A suburban Chicago school district is working with police and prosecutors to investigate dozens artificial intelligence-generated nude images of students, officials told parents on Monday.

An estimated 30 “sensitive images that appear to have been created and circulated on a computer” were discovered by officials at Richmond-Burton High School on Monday, Principal Mike Baird wrote in an email to parents cited by Shaw Local.

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“He just took random photos from my daughter’s prom and turned them into nude images and started distributing them among the student body,” Stephanie Essex, mother of sophomore Stevie Hyder, told WGN.

Hyder is among dozens who were featured in the images, which were allegedly created by a student.

“I know there are at least 22,” Hyder said. “They said I was the 22nd person whose mom they called, but we think there’s around 30 girls that are surfaced now.”

The incident is among what’s become a near daily occurrence in districts across the country of students creating nude images of their classmates using artificial intelligence. In many states including Illinois, the incidents fall into a legal gray area – with a fake body morphed with a real image of minors that doesn’t fit neatly into existing laws.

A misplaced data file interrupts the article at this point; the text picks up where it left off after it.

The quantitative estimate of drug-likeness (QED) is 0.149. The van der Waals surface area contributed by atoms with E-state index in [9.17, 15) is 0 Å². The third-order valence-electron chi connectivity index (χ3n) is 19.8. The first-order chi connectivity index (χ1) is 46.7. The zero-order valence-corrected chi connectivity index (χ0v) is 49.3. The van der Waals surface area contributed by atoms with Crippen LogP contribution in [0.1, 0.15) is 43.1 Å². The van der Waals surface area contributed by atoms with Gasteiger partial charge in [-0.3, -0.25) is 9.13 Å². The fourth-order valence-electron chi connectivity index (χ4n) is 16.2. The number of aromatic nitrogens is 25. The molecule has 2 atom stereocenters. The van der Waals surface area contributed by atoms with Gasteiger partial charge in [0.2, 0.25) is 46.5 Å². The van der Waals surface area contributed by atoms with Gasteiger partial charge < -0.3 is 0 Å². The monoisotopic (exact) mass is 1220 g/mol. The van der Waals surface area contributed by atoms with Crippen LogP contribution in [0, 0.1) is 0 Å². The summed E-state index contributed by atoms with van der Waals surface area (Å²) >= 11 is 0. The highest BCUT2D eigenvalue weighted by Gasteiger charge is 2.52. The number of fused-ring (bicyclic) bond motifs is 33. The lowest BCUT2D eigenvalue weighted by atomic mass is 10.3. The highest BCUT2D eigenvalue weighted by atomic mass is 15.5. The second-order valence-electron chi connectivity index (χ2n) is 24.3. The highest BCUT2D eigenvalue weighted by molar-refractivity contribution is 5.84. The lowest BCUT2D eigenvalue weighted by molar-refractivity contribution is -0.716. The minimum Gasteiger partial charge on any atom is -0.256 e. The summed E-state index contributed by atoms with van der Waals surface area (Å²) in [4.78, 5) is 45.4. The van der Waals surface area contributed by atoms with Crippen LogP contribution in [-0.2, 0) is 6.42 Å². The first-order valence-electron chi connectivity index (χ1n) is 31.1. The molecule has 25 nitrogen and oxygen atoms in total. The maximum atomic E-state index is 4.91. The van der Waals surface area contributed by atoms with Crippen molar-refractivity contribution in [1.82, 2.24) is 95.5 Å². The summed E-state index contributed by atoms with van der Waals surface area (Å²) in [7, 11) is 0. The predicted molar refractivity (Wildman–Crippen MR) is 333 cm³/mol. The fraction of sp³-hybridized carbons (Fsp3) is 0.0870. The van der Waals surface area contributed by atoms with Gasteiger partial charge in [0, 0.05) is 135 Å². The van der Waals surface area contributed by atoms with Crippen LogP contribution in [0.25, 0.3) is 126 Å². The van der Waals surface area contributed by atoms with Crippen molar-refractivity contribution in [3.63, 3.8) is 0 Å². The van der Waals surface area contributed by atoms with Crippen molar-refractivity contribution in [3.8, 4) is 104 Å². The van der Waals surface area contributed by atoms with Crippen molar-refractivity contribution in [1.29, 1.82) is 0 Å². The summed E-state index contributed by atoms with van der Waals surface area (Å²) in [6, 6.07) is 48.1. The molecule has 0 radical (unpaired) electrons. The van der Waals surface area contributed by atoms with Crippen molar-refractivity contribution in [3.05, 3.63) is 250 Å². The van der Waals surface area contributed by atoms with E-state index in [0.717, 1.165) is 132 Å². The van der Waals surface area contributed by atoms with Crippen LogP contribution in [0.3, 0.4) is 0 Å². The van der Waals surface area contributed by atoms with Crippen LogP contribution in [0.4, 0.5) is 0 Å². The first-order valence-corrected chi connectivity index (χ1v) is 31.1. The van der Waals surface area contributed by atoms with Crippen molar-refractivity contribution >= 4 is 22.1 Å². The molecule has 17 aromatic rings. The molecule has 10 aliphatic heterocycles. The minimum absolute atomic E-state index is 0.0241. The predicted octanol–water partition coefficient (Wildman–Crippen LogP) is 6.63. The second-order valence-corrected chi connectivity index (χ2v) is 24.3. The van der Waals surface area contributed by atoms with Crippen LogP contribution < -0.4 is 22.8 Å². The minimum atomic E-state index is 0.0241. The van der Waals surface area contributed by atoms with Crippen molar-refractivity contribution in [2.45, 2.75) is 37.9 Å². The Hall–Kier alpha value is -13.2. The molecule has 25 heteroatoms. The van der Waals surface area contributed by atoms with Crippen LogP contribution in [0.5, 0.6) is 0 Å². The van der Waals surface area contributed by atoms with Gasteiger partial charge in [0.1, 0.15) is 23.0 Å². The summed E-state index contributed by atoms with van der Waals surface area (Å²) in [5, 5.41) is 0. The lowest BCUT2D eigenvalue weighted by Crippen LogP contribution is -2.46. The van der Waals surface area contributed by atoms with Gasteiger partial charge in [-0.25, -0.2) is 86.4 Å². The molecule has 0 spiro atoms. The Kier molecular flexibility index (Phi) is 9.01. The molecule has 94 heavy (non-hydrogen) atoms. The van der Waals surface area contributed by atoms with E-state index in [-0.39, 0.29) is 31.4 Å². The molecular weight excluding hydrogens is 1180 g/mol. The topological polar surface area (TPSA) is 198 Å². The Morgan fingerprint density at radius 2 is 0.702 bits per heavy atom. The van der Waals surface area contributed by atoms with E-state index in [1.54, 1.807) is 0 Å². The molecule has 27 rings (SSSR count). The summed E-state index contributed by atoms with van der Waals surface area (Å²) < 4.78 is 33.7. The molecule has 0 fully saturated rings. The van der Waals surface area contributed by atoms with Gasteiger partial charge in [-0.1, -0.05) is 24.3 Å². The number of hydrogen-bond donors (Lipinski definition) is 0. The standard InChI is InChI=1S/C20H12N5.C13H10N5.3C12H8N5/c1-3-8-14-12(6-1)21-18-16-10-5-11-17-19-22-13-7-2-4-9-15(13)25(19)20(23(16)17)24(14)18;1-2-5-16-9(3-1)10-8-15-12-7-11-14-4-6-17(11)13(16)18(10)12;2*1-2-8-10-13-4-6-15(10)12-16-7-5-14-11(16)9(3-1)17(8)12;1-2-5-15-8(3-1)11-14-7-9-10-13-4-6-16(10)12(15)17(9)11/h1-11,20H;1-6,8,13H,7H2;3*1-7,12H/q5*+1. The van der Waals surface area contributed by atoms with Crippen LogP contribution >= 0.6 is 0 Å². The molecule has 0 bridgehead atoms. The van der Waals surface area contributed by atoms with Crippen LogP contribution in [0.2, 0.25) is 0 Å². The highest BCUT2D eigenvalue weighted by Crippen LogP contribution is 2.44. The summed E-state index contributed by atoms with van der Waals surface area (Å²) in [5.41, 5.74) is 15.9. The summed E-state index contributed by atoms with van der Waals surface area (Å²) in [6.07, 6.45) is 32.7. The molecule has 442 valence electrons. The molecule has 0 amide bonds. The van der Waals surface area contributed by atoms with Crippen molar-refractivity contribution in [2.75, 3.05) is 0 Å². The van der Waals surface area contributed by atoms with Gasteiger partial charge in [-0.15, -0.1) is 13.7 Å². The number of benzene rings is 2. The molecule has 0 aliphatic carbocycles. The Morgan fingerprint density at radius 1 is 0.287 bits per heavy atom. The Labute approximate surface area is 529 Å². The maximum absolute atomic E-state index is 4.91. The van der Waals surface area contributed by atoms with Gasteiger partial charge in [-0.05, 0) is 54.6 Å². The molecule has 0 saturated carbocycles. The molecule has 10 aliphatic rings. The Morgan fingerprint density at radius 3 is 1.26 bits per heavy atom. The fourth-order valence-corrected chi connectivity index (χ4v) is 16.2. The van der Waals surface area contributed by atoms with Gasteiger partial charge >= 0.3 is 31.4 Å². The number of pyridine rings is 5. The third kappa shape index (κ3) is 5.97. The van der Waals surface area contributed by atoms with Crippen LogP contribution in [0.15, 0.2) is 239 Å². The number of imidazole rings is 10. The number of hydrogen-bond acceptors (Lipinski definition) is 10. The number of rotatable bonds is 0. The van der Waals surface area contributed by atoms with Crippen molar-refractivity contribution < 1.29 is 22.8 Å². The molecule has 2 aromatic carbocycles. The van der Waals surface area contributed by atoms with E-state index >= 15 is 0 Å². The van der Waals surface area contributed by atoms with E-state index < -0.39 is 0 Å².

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“These technologies allow for bad actors to try to use them in ways that create misinformation, deep fakes,” DePaul University computer science professor Bamshad Mobasher told WGN. “In this context there is defiantly a need for quick action. The potential for harm is great.”

“I don’t know where it falls in the law. In my discussion with Richmond police last night they were still working with the McHenry County State’s Attorneys Office to figure out exactly how to lay out the charges for this,” Essex said. “In my opinion I think this basically should be considered child pornography, it’s unacceptable.”

Officials with Richmond Police and Richmond-Burton High School District 157 declined to discuss the case with the media, though they are soliciting information from parents of students involved.

“I’m reaching out to all of the parents who are involved with these victims so that they are aware,” Richmond Police Sgt. Jennifer Fillicaro told Shaw Local. “I am calling each and every parent and discussing with them directly. We are taking it very seriously.”

Students and parents are, as well.

“Obviously we know it’s fake, but a lot of people from towns over they won’t know it’s fake,” Hyder told WGN. “We know he was sending them around we don’t know who all has it.”

“She feels so violated, it is so gross,” Essex told Shaw Local. “I am furious that I am finding out because my daughter’s images are circulating around the school.”

The incident in Richmond comes about six weeks after U.S. Senate Majority Whip Dick Durbin, D-Ill., chair of the Senate Judiciary Committee, partnered with Democrat and Republican sponsors to introduce the Disrupt Explicit Forged Images and Non-Consensual Edits Act of 2024, which is described as “legislation that would hold accountable those responsible for the proliferation of nonconsensual, sexually explicit ‘deepfake’ images and videos,” according to a news release.